Letter from James Adams, 4 January 1840

Springfield 4th. Jany 1840
Respected Sir
I had the gratification of the receipt  of yours of the 16th Decr; which gave me pleasure to learn  that your prospects were at that early period, in a  measure flattering— I also <saw> yours of the 19th Dec. to  Mr Webers.
We are now consulting and feeling the  pulsations relative to your case— being brought  before the Legislature now in session by [way] of  resolutions instructing our Senators; and requesting  our Representatives to urge relief in your case;  what will be done yet remains uncertain;  still it is my strongest impression, it will be  found prudent <to> get the matter before our Legislature  for their action thereon—
I am happy to learn that all our  delegation are friendly to your intended app lication for relief in some shape, and it strikes  me, that the views of the President at this period  may be the best and perhaps the only way that  relief <could> at this time be obtained; and in that event  be no injury to a future application to be restored  to all your rights, when prejudice shall in a  measure have subsided, and the true state of the  matter be more readily received even by those whose  prejudices, may have closed the avenues to reason  and Justice in a matter identified with the odium  so commonly attached to the sound of mormonism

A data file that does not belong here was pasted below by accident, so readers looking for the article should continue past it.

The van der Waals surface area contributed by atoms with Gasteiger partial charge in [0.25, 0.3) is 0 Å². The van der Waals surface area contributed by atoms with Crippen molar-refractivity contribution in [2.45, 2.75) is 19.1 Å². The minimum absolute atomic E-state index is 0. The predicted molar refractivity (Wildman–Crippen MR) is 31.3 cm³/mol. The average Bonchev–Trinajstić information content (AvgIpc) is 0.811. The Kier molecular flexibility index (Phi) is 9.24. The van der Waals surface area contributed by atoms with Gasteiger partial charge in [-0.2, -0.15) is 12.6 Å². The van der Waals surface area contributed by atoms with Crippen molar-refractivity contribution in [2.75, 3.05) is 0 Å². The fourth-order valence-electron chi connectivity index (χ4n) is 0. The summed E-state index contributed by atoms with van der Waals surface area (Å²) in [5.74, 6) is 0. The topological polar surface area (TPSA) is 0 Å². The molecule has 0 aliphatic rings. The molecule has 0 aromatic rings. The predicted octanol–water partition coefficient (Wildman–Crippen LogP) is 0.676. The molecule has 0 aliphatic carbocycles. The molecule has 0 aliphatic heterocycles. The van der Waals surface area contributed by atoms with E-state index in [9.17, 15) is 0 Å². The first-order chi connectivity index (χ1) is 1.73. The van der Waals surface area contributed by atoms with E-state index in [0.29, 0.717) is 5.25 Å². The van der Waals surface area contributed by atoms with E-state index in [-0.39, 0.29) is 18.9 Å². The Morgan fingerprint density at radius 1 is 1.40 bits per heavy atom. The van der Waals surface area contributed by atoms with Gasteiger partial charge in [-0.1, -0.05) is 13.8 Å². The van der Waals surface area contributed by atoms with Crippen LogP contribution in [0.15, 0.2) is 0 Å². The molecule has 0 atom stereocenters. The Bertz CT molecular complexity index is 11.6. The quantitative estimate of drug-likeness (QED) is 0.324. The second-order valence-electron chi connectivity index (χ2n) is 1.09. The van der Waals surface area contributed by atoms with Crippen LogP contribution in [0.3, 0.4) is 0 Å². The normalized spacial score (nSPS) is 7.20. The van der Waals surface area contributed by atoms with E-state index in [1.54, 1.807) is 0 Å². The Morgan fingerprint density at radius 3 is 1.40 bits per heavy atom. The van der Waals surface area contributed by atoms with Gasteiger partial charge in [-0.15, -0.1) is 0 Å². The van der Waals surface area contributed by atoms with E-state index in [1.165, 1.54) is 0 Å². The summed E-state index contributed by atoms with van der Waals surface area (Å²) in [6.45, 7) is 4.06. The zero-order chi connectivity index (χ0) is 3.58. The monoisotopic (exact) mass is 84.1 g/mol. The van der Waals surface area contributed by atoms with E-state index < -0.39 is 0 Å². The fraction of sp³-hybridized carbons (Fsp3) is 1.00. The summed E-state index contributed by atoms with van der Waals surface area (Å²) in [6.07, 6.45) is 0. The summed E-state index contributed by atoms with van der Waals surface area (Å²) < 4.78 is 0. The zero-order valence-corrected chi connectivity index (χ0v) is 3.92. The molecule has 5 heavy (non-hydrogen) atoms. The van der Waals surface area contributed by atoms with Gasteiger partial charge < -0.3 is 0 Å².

This odium will naturally wear off, when [p. 95]
James Adams, letter, Springfield, IL, to JS, Washington DC, 4 Jan. 1840; handwriting of Howard Coray; in JS Letterbook 2, pp. 95–96; JS Collection, CHL.